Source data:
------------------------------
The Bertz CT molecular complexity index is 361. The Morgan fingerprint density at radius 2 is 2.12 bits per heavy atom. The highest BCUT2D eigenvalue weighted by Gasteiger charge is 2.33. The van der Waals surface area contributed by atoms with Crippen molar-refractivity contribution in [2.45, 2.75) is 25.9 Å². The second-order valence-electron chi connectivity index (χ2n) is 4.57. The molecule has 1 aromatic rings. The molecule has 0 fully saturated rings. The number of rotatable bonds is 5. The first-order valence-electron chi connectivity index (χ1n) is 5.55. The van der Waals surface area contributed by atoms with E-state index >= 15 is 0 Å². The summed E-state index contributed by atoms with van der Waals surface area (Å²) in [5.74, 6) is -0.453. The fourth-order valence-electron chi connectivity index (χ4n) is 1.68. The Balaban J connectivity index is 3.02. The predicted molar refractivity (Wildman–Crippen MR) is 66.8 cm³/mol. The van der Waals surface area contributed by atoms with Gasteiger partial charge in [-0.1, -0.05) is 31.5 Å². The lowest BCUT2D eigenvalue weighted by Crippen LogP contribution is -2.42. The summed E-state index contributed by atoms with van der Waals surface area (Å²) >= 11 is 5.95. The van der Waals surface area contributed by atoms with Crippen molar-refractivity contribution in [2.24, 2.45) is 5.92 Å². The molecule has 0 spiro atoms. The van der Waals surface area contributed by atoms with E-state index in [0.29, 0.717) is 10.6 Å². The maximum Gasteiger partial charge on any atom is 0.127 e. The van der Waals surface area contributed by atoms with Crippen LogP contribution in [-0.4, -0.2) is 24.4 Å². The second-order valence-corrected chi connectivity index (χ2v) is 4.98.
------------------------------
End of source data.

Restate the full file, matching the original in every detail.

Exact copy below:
The Bertz CT molecular complexity index is 361. The Morgan fingerprint density at radius 2 is 2.12 bits per heavy atom. The highest BCUT2D eigenvalue weighted by Gasteiger charge is 2.33. The van der Waals surface area contributed by atoms with Crippen molar-refractivity contribution in [2.45, 2.75) is 25.9 Å². The second-order valence-electron chi connectivity index (χ2n) is 4.57. The molecule has 1 aromatic rings. The molecule has 0 fully saturated rings. The number of rotatable bonds is 5. The first-order valence-electron chi connectivity index (χ1n) is 5.55. The van der Waals surface area contributed by atoms with E-state index >= 15 is 0 Å². The summed E-state index contributed by atoms with van der Waals surface area (Å²) in [5.74, 6) is -0.453. The fourth-order valence-electron chi connectivity index (χ4n) is 1.68. The Balaban J connectivity index is 3.02. The predicted molar refractivity (Wildman–Crippen MR) is 66.8 cm³/mol. The van der Waals surface area contributed by atoms with Gasteiger partial charge in [-0.1, -0.05) is 31.5 Å². The lowest BCUT2D eigenvalue weighted by Crippen LogP contribution is -2.42. The summed E-state index contributed by atoms with van der Waals surface area (Å²) >= 11 is 5.95. The van der Waals surface area contributed by atoms with Crippen molar-refractivity contribution in [2.24, 2.45) is 5.92 Å². The molecule has 0 spiro atoms. The van der Waals surface area contributed by atoms with E-state index in [0.29, 0.717) is 10.6 Å². The maximum Gasteiger partial charge on any atom is 0.127 e. The van der Waals surface area contributed by atoms with Crippen LogP contribution in [-0.4, -0.2) is 24.4 Å². The second-order valence-corrected chi connectivity index (χ2v) is 4.98.